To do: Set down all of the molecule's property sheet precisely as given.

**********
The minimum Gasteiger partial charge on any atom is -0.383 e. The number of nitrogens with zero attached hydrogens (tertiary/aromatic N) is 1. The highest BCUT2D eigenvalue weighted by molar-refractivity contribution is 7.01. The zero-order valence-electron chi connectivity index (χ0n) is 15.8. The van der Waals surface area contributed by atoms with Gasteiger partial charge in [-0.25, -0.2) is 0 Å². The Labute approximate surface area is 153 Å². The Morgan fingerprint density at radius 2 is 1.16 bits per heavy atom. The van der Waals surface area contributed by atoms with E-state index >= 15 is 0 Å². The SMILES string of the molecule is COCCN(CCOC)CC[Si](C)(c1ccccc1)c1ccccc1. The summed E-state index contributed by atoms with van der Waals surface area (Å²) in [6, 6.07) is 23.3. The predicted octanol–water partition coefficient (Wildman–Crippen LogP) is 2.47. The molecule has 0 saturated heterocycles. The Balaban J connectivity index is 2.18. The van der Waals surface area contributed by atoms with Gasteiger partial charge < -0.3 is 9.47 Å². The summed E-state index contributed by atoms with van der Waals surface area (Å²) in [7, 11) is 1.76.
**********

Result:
The minimum Gasteiger partial charge on any atom is -0.383 e. The number of nitrogens with zero attached hydrogens (tertiary/aromatic N) is 1. The highest BCUT2D eigenvalue weighted by molar-refractivity contribution is 7.01. The zero-order valence-electron chi connectivity index (χ0n) is 15.8. The van der Waals surface area contributed by atoms with Gasteiger partial charge in [-0.25, -0.2) is 0 Å². The Labute approximate surface area is 153 Å². The Morgan fingerprint density at radius 2 is 1.16 bits per heavy atom. The van der Waals surface area contributed by atoms with E-state index >= 15 is 0 Å². The SMILES string of the molecule is COCCN(CCOC)CC[Si](C)(c1ccccc1)c1ccccc1. The summed E-state index contributed by atoms with van der Waals surface area (Å²) in [6, 6.07) is 23.3. The predicted octanol–water partition coefficient (Wildman–Crippen LogP) is 2.47. The molecule has 0 saturated heterocycles. The Balaban J connectivity index is 2.18. The van der Waals surface area contributed by atoms with Gasteiger partial charge < -0.3 is 9.47 Å². The summed E-state index contributed by atoms with van der Waals surface area (Å²) in [7, 11) is 1.76.